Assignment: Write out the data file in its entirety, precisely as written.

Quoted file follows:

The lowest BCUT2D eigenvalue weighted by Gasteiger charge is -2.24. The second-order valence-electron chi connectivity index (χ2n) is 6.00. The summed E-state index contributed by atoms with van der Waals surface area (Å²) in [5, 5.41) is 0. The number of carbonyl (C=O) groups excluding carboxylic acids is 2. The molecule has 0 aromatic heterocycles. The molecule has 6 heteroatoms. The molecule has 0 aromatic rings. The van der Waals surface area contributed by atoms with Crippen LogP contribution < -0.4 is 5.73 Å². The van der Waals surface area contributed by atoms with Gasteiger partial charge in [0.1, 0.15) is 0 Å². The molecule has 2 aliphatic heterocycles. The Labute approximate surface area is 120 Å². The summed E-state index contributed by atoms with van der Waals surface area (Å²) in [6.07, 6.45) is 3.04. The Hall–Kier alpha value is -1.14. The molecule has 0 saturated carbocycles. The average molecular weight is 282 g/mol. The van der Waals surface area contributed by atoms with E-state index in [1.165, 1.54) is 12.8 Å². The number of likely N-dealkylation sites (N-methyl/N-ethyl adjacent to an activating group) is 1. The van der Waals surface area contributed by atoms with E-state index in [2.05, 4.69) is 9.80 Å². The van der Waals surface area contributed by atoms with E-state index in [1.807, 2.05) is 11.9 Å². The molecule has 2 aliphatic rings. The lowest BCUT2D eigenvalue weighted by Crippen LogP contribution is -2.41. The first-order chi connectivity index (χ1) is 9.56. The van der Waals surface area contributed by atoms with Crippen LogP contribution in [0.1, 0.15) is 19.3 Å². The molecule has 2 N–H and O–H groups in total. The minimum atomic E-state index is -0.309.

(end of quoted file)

The lowest BCUT2D eigenvalue weighted by Gasteiger charge is -2.24. The second-order valence-electron chi connectivity index (χ2n) is 6.00. The summed E-state index contributed by atoms with van der Waals surface area (Å²) in [5, 5.41) is 0. The number of carbonyl (C=O) groups excluding carboxylic acids is 2. The molecule has 0 aromatic heterocycles. The molecule has 6 heteroatoms. The molecule has 0 aromatic rings. The van der Waals surface area contributed by atoms with Crippen LogP contribution < -0.4 is 5.73 Å². The van der Waals surface area contributed by atoms with Gasteiger partial charge in [0.1, 0.15) is 0 Å². The molecule has 2 aliphatic heterocycles. The Labute approximate surface area is 120 Å². The summed E-state index contributed by atoms with van der Waals surface area (Å²) in [6.07, 6.45) is 3.04. The Hall–Kier alpha value is -1.14. The molecule has 0 saturated carbocycles. The average molecular weight is 282 g/mol. The van der Waals surface area contributed by atoms with E-state index in [1.165, 1.54) is 12.8 Å². The number of likely N-dealkylation sites (N-methyl/N-ethyl adjacent to an activating group) is 1. The van der Waals surface area contributed by atoms with E-state index in [2.05, 4.69) is 9.80 Å². The van der Waals surface area contributed by atoms with E-state index in [1.807, 2.05) is 11.9 Å². The molecule has 2 aliphatic rings. The lowest BCUT2D eigenvalue weighted by Crippen LogP contribution is -2.41. The first-order chi connectivity index (χ1) is 9.56. The van der Waals surface area contributed by atoms with Crippen LogP contribution in [0.1, 0.15) is 19.3 Å². The molecule has 2 N–H and O–H groups in total. The minimum atomic E-state index is -0.309.